Watercooling

Video gamers, industrial and graphic designers, architects, video editors, photographers... Nowadays, there are many people whose processors are heavily used. Of course, a processor that calculates is a processor that heats up and a ventilation system that turbines noisily. The solution to this noise? A watercooling system.

Unlike a simple air cooler, the heat from your components no longer spreads through your case, but rather in a closed circuit containing a heat transfer fluid. This liquid, generally composed of water, will then convey this heat to a radiator and a fan which will expel it out of the case. “But there is still an air cooler!” will you say. And you'd be right ! But unlike air coolers usually attached to the heating components (CPU, GPU, etc.), this one has a radiator with a much larger heat transfer surface, allowing efficient evacuation with fans running at lower speeds!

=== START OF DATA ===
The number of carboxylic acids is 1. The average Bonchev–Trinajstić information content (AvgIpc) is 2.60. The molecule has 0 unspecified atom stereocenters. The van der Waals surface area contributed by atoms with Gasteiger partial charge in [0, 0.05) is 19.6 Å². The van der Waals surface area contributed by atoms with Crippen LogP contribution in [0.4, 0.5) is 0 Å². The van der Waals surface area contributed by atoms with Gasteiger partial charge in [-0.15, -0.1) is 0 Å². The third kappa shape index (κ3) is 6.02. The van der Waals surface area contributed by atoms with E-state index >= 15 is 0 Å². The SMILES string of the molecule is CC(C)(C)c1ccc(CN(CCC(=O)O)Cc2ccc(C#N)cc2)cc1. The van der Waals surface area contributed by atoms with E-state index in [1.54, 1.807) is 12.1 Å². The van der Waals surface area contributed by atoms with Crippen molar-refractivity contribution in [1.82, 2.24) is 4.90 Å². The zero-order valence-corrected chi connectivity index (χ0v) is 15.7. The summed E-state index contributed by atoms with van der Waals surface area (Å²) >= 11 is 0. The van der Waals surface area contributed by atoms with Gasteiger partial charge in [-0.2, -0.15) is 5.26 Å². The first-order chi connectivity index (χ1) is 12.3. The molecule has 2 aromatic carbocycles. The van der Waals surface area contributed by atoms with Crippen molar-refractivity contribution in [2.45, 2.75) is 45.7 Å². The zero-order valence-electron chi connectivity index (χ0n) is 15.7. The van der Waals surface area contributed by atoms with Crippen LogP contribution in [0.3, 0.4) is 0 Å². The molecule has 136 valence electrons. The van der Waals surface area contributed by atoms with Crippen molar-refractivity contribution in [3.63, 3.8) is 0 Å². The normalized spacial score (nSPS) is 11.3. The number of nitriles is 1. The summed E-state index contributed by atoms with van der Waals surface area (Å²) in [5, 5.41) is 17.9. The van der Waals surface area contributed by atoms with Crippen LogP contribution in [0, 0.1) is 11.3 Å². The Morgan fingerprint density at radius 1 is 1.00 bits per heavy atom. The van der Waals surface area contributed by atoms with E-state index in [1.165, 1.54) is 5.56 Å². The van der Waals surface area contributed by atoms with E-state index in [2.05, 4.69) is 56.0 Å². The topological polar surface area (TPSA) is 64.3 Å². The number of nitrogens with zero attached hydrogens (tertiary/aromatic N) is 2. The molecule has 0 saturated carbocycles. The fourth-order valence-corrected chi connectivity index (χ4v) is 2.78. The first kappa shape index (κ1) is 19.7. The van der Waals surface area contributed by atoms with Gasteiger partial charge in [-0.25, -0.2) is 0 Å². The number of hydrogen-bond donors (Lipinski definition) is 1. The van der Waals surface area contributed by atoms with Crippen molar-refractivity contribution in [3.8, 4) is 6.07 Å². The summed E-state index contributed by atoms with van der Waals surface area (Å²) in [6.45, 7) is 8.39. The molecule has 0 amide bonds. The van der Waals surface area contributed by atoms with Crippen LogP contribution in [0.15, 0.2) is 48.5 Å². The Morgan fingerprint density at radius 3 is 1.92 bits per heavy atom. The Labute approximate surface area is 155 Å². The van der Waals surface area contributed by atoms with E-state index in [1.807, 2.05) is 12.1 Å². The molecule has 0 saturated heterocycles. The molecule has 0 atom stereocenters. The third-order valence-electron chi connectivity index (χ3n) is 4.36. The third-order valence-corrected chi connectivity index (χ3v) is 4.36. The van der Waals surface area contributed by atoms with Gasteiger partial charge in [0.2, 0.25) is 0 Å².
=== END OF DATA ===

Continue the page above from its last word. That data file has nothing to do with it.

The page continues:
Overclocking

Refrigeration technicians, computer scientists, electronics engineers and chemists... We find a bit of all these qualifications in each overclocker. They are kind of like the engine tuners of computing systems !

Of course, their main objective, which is to increase performance, is often accompanied by an increase in the produced heat. This is where a problem appears since electronics generally do not appreciate overheating. For the most extreme cases, solutions exist including the use of evaporators for liquid nitrogen or liquid helium . This requires a huge control and a very reliable equipment in order to maintain a minimum of precision in the adjustments that take place throughout the tests.

And what is more reliable and more effective for controlling a system than using high-quality, custom-designed solutions?